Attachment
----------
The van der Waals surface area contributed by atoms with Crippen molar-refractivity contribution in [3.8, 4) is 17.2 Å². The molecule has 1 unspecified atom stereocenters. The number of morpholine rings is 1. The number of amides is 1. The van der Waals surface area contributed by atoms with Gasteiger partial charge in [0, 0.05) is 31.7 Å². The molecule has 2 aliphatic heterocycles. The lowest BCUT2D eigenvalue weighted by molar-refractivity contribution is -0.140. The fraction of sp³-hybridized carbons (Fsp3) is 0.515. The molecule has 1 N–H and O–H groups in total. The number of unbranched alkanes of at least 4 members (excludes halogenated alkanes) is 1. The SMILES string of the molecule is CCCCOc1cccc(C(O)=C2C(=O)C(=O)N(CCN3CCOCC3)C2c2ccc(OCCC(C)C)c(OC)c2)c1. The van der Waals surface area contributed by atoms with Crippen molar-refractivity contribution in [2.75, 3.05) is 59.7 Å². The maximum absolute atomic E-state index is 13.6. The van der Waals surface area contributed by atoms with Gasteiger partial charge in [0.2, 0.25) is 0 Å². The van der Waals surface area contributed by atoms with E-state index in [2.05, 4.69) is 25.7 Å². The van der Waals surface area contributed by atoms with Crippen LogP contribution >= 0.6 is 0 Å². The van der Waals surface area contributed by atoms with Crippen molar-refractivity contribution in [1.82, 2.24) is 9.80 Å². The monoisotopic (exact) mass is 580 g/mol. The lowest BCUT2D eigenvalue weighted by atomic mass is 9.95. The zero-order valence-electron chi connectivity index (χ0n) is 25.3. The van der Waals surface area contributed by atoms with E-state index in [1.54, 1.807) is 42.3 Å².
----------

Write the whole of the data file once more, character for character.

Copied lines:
The van der Waals surface area contributed by atoms with Crippen molar-refractivity contribution in [3.8, 4) is 17.2 Å². The molecule has 1 unspecified atom stereocenters. The number of morpholine rings is 1. The number of amides is 1. The van der Waals surface area contributed by atoms with Gasteiger partial charge in [0, 0.05) is 31.7 Å². The molecule has 2 aliphatic heterocycles. The lowest BCUT2D eigenvalue weighted by molar-refractivity contribution is -0.140. The fraction of sp³-hybridized carbons (Fsp3) is 0.515. The molecule has 1 N–H and O–H groups in total. The number of unbranched alkanes of at least 4 members (excludes halogenated alkanes) is 1. The SMILES string of the molecule is CCCCOc1cccc(C(O)=C2C(=O)C(=O)N(CCN3CCOCC3)C2c2ccc(OCCC(C)C)c(OC)c2)c1. The van der Waals surface area contributed by atoms with Crippen molar-refractivity contribution in [2.75, 3.05) is 59.7 Å². The maximum absolute atomic E-state index is 13.6. The van der Waals surface area contributed by atoms with Gasteiger partial charge in [0.2, 0.25) is 0 Å². The van der Waals surface area contributed by atoms with E-state index in [2.05, 4.69) is 25.7 Å². The van der Waals surface area contributed by atoms with Crippen LogP contribution >= 0.6 is 0 Å². The van der Waals surface area contributed by atoms with Crippen molar-refractivity contribution in [1.82, 2.24) is 9.80 Å². The monoisotopic (exact) mass is 580 g/mol. The lowest BCUT2D eigenvalue weighted by atomic mass is 9.95. The zero-order valence-electron chi connectivity index (χ0n) is 25.3. The van der Waals surface area contributed by atoms with E-state index in [1.54, 1.807) is 42.3 Å².